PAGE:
A middle-aged man inside the bakery was leaning over the bench seat, banging on the window with the palm of his hand.

“I don’t know but he looks mad at us.  Why’s he pointing at the car?” I looked up at him with a puzzled frown.

“Now he’s pointing at himself.”

I looked at Harris’s keys, then at the angry man at the window. He was still pointing at the car and at himself. I turned to look at Myrtle and that’s when I saw it. Parked next to the vehicle I was trying to enter—Harris’s car.

*****

If you are interested in easy writing tips, please visit my other blog https://annelisplace.wordpress.com/


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Being Thankful

What do we have to be thankful for?

That depends on your perspective. We need food, water, shelter, and enough warmth for comfort. To varying degrees most of us have that and we are grateful for it.

But it is all secondary, if we don’t have our health. For those who are not in good health at this time, we can be thankful to live in the days of modern medicine for making our illnesses bearable. Without modern inventions and medical discoveries, many of us would not even have made it to adulthood. The smallest infection might have killed us in the days before penicillin, and appendicitis would have claimed countless lives before the days of operations and anaesthetics. Childhood diseases would have taken their toll.

This year’s Thanksgiving may be bittersweet. Actually, forget the sweet part – it will be bitter for those who have lost loved ones, many of them to Covid. But we have to muster a positive attitude and continue to strive to beat this virus.

This is one of the hardest times for some of my generation. We missed the World Wars and most of us were not affected greatly by the smaller wars that followed. We have lived fairly free of world scale disasters … until now.

At first everyone was extra careful about social distancing and wearing masks, using hand sanitizers and washing hands, but I see all around me that people are giving in. They are tired of being careful, tired of being isolated. But, as in any battle, if you stop fighting before it’s truly won, the backlash can be devastating.

We are almost there in the push to beat back the virus, so I hope that people will not become too cavalier about relaxing their precautions until we are clear of this pandemic. Take care, especially at times of celebration, like Thanksgiving and Christmas.

One day soon this ugly virus will be eradicated, and we will truly have something to be thankful for.

Have a happy Thanksgiving, America, and take care to stay healthy.


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Composition isn’t Everything …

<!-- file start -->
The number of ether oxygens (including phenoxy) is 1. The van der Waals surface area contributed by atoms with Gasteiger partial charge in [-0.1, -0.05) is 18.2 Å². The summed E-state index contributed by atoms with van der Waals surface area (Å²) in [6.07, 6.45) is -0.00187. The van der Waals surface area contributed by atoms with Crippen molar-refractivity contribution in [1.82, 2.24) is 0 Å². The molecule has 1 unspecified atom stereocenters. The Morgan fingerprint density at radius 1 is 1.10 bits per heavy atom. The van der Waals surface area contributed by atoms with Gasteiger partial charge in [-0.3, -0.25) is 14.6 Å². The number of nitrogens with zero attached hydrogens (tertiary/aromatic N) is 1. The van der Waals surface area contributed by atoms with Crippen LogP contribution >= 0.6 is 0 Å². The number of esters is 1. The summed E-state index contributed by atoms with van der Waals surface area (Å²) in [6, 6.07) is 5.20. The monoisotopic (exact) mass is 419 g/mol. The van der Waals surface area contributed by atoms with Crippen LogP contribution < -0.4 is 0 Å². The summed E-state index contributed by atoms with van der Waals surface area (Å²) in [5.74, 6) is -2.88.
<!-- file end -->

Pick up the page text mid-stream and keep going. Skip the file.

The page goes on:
but it sure helps.

After the snow that, thankfully, stayed up in the hills, I wanted to take a picture of it. As always in photos taken from my house, the power lines ruin the composition for me.

I got thinking about the composition of photos and when I received this photo of my nephew, I had a chuckle over the post that seems to be growing out of his head.

Going way, way back to about 1975, I found this photo of when the Captain and I lived on the Queen Charlotte Islands. My parents came from Vancouver Island to visit us. At the beach,  my mother and I decided to take pictures of each other for posterity. It was one of those rare times when it wasn’t raining and the sand was relatively dry, so she sat on the sand and pointed her Brownie camera at me, and I lay on a log, posing as I prepared to take a picture of her. We laughed when we realized that with the cameras in front of our faces we wouldn’t get much of a picture so we had to take turns. In the photo you see I’ve lowered my camera while she took my picture, and then it was my turn to take hers. We had the giggles and I think that’s why she couldn’t hold the camera steady and ended up taking a picture of her own boots. (For the purposes of this blog post, I’ve taken out my face, but I was grinning a lot in the picture.)

Later she sent me the photo and I laughed all over again. Not the greatest composition, but it was unique.

My mother died in 1982, and this bad photo of her gumboots is one of my special treasures because of the happy memories it evokes.

Don’t forget my other blog, anneli’s place, if you are interested in informal writing tips.


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Railway Travel Once Upon a Time

Several years ago I went back for a visit to Dawson Creek, where my family arrived in a railcar like this one in 1953. I was shocked to think that the railcar was now a museum piece.

What did that make me?!!

Below is a picture of my older sister and one of my brothers (being goofy) as we cross Canada from Montreal to Dawson Creek, B.C. in 1953 in a railcar like the one above. The man on the right is no one we know.

Notice the very uncomfortable-looking bench seats!

This year on the way home from the snowed out trip to Montana, I saw a railcar that made me re-assess what “old” really looked like.  I don’t know the vintage of the car below, and I presume it carried something other than people – possibly grain, but not livestock, as I don’t see any windows to allow animals to breathe. In the background on the right, are other “old” railcars, some of which might have been passenger cars.

By rail was the way to travel in those days. No driver’s licence needed. You didn’t have to watch where you were going, unless you wanted to. Possibly, even the conductor had a snooze for a few minutes while crossing the many miles of prairie.

Have you traveled by train? What did you think about it?